Plonski: We have shipped books to 49 countries in Africa. We are the world’s largest shipper of books to Africa. We sent over 36 million books to 49 countries; almost all countries in Africa have received books. They go by the tonnes, over 2 million books a year. It is basically where English is one of the official languages. So Nigeria gets a lot of book. I think Ghana is our number one recipient, followed by Ethiopia, followed by Nigeria and there is a bunch of others – Uganda, Tanzania, Kenya, Liberia.
PREMIUM TIMES: You said Nigeria is your third largest destination for books. How many books have you sent to Nigeria in the last five years, for instance? And who are some of your biggest receivers of books in the country?
Plonski: Let me say we have sent about 3 million books to Nigeria; maybe 4 million since 1988. We sent a lot of books into the Port Harcourt area and a lot of books into Abuja. Not so many books in the north because it’s difficult to transport and more Islamic; and Arabic speaking. I don’t know why we have not been able to send more books to Lagos. The books that go into Lagos seem to be passing through. For some reason, Lagos, I can’t figure it out.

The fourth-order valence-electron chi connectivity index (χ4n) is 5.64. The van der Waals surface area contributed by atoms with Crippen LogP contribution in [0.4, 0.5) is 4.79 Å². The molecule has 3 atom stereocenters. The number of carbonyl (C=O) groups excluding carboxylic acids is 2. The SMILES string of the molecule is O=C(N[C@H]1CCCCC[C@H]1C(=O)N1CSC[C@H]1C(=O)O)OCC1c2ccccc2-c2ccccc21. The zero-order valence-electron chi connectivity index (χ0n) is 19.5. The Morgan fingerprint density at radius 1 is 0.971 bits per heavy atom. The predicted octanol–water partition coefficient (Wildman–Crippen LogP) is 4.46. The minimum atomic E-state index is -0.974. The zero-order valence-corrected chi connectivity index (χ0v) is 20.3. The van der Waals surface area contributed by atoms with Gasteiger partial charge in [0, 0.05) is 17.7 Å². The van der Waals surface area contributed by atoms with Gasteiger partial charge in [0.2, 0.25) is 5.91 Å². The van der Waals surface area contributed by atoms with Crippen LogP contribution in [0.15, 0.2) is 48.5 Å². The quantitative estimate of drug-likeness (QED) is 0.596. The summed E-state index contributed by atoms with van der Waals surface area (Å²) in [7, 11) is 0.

In Nigeria, we don’t really have one key recipient, it’s always sending to somebody different. We have sent books to a lot of universities. In some other countries we have a go-to partner or a repeat donor who is always ordering books. We don’t really have that in Nigeria with the exception of Sir Emeka Offor. He is our largest single donor and he would order containers of books for Nigeria.